Alien: Covenant is the sequel to Prometheus and the sixth overall movie in the Alien series.
It’s now 2109 and the crew of the Covenant are transporting 2,000 colonists to paradise planet Origae-6 in order to start a new life.
After suffering a flight tragedy from a solar flare that kills their captain, pilot Tennessee (played by Danny McBride) picks up a random transmission — that is deciphered as John Denver’s Country Roads — that alerts them to the presence of a nearer planet that has better conditions to support life.
The crew, including the most advanced synthetic human Walter (played by Michael Fassbender), take the easy option and set down on the untested planet.
There is breathable air. There is wheat. Only terra-forming officer Daniels (played by Katherine Waterston) notices there are no bird or animal noises.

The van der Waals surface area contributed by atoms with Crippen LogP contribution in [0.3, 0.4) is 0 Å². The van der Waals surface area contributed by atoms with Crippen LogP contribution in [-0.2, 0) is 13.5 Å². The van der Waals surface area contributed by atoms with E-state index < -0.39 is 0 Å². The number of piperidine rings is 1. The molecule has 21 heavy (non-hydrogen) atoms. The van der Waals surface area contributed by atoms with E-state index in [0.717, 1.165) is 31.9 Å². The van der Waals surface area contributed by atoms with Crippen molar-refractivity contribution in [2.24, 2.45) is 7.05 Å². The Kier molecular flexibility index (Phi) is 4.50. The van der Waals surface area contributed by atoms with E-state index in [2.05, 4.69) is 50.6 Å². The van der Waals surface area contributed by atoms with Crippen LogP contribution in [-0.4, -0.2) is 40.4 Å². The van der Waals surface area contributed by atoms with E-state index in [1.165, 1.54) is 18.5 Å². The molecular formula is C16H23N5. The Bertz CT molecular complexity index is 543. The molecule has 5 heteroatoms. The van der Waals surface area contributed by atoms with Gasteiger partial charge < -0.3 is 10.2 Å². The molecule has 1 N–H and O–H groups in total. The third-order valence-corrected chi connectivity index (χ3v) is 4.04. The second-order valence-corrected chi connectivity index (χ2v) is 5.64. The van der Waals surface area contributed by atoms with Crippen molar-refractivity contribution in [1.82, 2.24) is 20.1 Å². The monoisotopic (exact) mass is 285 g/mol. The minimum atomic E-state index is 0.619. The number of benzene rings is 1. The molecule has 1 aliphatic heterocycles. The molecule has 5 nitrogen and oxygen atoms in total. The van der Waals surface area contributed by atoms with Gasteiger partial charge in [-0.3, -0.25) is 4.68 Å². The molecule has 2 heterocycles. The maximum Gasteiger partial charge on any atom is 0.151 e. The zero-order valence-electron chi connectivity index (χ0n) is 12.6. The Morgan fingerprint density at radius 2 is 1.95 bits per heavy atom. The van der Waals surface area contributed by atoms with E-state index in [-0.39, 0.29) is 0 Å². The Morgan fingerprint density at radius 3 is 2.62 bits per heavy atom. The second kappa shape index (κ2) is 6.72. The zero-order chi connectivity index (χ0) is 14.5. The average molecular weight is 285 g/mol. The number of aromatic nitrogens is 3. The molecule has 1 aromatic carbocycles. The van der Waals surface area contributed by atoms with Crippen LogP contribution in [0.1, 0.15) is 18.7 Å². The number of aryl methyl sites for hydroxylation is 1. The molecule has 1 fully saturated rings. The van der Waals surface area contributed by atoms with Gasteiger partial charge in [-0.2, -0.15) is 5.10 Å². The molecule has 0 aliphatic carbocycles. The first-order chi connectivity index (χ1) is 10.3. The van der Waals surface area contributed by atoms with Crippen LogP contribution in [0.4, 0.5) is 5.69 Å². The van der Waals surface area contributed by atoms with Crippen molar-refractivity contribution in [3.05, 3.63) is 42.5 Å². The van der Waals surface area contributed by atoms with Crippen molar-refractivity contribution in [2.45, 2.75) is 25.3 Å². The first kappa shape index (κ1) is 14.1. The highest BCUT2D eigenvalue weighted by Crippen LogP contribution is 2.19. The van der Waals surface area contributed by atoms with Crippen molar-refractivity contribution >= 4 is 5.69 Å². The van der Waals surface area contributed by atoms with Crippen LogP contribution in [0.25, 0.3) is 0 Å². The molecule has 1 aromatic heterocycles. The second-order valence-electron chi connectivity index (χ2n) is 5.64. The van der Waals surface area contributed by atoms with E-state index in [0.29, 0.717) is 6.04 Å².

While on the new planet they meet David (also played by Michael Fassbender), the synthetic survivor of the doomed Prometheus expedition.
The mysterious world soon turns dark and dangerous when a hostile alien life-form forces the crew into a deadly fight for survival.
But even as Covenant moves into territory already covered by Director Ridley Scott’s other Alien movies, Scott creates powerful, striking imagery from a doomed necropolis filled with blackened, statue-like bodies to David’s years-old laboratory cave, filled with creepy specimens and reams of drawings.
Michael Fassbender is the true star in Aliens:Covenant and the moments that involve Fassbender’s two synthetic characters (Walter and David) are some of the best scenes in the entire movie.
Both characters are skilfully differentiated by Fassbender, particularly in the scenes where David and Walter argue over the meaning of existence and when David teaches Walter to play the flute.
But there is darker side to David. Aliens:Covenant finishes with a twist that sets the scene for the next movie in the series and leaves viewers wanting to know what happens next.
Words by Peter Lamont
Image by Aliens Covenant
Details: Aliens Covenant | now playing in cinemas everywhere | 123 minutes